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More time may be needed

Call to extend Brexit talks to ensure ‘smooth transition’

A “no deal” exit from Europe is vital for business and more time should be given to achieve an orderly departure if needed, according to Scottish analysis.

The Fraser of Allander Institute says securing a smooth Brexit transition is ‘vital’ to protect Scotland’s growing economy – even if that means extending the Article 50 negotiation period.

In its latest Economic Commentary the Institute says Scottish GDP grew by 0.5% in the second quarter of 2018. This is in line with its prediction of a more optimistic outlook for 2018 and is the second quarter in a row Scotland has outpaced UK growth. 

Despite these positive figures the Institute emphasised the continuing fragility of the Scottish economy and stressed the importance to the UK economy of securing an orderly transition upon leaving the EU in March 2019 to avoid potentially damaging disruption to business. 

Professor Graeme Roy (pictured), director of the institute, said: “Whether you agree or disagree with the decision to leave the EU – and irrespective of the nature of the final settlement – it is essential that we have an orderly transition.

“To enable firms to prepare and develop contingency plans it is vital that a deal is reached. Should this require more time to negotiate a workable solution then so be it.

“Extending the Article 50 negotiation period – but maintaining the same transition timescale to 2020 – may be unpalatable for some but could be essential to protect jobs and livelihoods.”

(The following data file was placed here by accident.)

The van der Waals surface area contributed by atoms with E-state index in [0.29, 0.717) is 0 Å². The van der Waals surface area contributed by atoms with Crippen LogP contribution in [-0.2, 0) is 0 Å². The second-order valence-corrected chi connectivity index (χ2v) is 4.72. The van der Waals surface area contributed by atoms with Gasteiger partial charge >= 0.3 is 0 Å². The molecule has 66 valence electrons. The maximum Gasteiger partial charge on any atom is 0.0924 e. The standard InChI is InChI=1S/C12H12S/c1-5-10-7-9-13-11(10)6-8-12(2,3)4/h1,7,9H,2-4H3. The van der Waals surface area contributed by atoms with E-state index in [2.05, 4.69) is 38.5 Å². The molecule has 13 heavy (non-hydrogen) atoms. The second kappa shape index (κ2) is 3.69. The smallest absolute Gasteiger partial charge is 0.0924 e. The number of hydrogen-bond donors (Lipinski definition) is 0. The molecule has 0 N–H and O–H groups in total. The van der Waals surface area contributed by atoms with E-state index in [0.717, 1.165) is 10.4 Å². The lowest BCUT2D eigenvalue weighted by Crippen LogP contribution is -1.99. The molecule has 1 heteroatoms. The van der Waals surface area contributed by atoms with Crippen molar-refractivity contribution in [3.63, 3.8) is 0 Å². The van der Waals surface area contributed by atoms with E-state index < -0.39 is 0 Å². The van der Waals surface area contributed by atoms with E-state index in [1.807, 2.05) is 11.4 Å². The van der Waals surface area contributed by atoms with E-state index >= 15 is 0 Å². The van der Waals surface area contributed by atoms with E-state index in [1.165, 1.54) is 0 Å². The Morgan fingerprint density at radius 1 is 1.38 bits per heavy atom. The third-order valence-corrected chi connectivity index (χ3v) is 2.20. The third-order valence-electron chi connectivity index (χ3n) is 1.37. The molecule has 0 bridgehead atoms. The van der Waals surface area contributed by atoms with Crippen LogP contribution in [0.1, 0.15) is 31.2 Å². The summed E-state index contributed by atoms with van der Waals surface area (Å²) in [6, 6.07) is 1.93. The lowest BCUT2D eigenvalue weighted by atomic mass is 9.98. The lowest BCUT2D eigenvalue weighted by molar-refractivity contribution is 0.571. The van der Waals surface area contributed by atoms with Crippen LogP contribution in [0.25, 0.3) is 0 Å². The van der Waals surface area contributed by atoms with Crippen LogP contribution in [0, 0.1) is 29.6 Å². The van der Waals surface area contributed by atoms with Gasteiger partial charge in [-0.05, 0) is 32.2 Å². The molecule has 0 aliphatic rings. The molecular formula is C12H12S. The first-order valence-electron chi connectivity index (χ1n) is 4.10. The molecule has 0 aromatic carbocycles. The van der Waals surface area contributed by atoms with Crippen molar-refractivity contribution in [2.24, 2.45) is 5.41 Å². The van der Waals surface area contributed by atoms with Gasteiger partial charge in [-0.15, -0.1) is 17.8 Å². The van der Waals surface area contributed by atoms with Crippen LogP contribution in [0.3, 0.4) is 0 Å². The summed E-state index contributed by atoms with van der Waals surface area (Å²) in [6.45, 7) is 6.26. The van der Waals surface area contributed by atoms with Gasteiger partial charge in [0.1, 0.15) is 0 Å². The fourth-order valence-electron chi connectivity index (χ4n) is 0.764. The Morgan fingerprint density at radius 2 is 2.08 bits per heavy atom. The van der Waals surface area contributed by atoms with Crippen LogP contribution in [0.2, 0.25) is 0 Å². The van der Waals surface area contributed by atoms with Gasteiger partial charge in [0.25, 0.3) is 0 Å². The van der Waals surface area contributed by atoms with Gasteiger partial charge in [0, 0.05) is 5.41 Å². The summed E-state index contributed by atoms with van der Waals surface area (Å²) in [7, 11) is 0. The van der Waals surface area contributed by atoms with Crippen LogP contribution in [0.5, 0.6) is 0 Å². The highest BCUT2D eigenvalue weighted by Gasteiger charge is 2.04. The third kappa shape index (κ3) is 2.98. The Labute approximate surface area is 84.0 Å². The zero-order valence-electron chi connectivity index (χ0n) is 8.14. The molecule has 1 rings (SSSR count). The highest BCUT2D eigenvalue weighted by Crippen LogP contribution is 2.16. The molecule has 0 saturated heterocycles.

The report says that recent Scottish growth has been relatively broad based with a particularly strong performance in manufacturing, which has been boosted by Scotland’s food and drink industry, and tourist-related activities.

The oil and gas sector has also recovered steadily with Brent crude now trading at around $80 a barrel, much higher than the $30 per barrel seen in 2016.

However, growth is likely to remain below trend as many of the structural challenges Scotland faces, such as weak productivity growth, still remain. 

The Institute predicts Scottish GDP will grow by 1.3% this year and 1.4% in 2019, although the economists also highlight the high degree of uncertainty surrounding the forecast at the current time. 

Professor Roy said: “The latest data confirms a welcome pick-up in activity in the Scottish economy.

“As we outlined in June, assuming that a broad agreement on Brexit can be struck, we are cautiously optimistic about prospects for this year and next.

“However, the greatest risk to this assessment is the possibility of a ‘no-deal’ outcome to the Brexit negotiations.

“Our latest work shows that most businesses in Scotland are unprepared for Brexit, with the lack of certainty over any final deal being a key stumbling block.




“As the Chancellor, Governor of the Bank of England and head of the IMF have all warned, leaving the EU in March next year with no agreement in place has the potential to cause serious disruption to the UK and Scottish economies.”

Scottish Liberal Democrat leader Willie Rennie said: “Theresa May has confirmed ‘no-deal’ is now a real option. That’s a disastrous outlook for Scotland and the UK as a whole.

“This report confirms it will be businesses and families that bear the brunt of these senseless decisions.

“The best thing for jobs and livelihoods is preserving the close ties with Europe we’ve benefited from for decades. Nicola Sturgeon and Richard Leonard need to step up, put the country first and back a people’s vote on the final deal.”



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